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Press Start: Lead an Empowered Life as a Clinical Laboratorian

All Work and No Play

Published August 26, 2008 11:25 AM by Glen McDaniel

In a podcast produced by the London Business School, Babis Mainemelis, an assistant professor of organizational behavior, discusses the importance of play at work. Much has been written about work/life or work/play balance, but rarely does one actually encourage play at work.

He makes the case that companies like Google, Apple and Pixar are successful and stay on the cutting edge of creativity largely because they actually encourage employees to play at work. He makes a distinction between play at work (or what he refers to as play as diversion) and play with work which he terms play as engagement.

Play as diversion encourages creativity, allows a mental rest and gives ideas a chance to marinate and incubate while employees literally play games, socialize or otherwise leave the work behind for awhile. Employees go back to work feeling refreshed and often find solutions to problems appear suddenly.

Play as engagement allow employees to establish more informal relationships with each other, build trust and encourages flexibility in work processes. There is the feeling of having more autonomy and control over processes and outcomes.

OK, so it makes sense for companies involved in creativity to encourage a more informal relaxed atmosphere. But certainly this has no place in more serious endeavors like healthcare. Right?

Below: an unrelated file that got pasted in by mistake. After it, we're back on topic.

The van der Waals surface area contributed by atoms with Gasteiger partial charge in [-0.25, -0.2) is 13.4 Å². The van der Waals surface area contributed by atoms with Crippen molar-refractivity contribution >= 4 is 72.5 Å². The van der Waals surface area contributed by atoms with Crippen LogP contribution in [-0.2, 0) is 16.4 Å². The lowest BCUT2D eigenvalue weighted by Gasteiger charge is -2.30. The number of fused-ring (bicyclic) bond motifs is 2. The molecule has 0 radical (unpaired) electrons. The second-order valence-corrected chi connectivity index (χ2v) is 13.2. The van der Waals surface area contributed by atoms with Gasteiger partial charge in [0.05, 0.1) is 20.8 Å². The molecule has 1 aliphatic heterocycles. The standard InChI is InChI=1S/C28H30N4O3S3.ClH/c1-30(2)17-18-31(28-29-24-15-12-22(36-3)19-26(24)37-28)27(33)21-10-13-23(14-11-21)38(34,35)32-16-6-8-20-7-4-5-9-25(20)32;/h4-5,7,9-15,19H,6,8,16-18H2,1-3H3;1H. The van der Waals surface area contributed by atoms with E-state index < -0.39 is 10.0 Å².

Well, the professor mentions how medical teams like surgeons perform better, de-compress and return to work energized when they play together after a major surgery for example. He does not mention this specifically, but this is often true of team members who are debriefed or decompress together and are allowed to socialize after a major stressful event they have shared.

While processes are very important in healthcare, including clinical lab science, it might be worthwhile bringing a little play, innovation, flexibility and personal style into the workplace. Even allowing workspace personalization, and listening to music unobtrusively are more likely to make employees feel that work is not simply drudgery. Employees will feel more relaxed, less stressed, be absent less often, happier to be at work and overall might be even more productive. Think about it.

posted by Glen McDaniel


I can definitely tell you that most of my colleagues in this field, as well as myself, would welcome incorporation of any "stress-relief" strategies into our work environment!

However, there are situations in which listening to music in the laboratory becomes "not-so-unobtrusive." I interviewed for a job in Norfolk, VA in May 2008 - and the lab manager with whom I spoke specifically mentioned certain technologists' taste in music becoming a source of disagreement.  This conflict escalated to the point that this supervisor had to designate certain times in which the radio would not be played.  I have to wonder if the manager believed I "interviewed well" at least in part because I commented that it was unfortunate that such an issue arose, considering that it is not relevant to whether the work is performed in a satisfactory and high-quality manner. :)

Stephanie Mathis, MT(ASCP), Generalist - Clinical Laboratory Scientist, Aureus Medical Group September 7, 2008 5:32 AM
College Station TX

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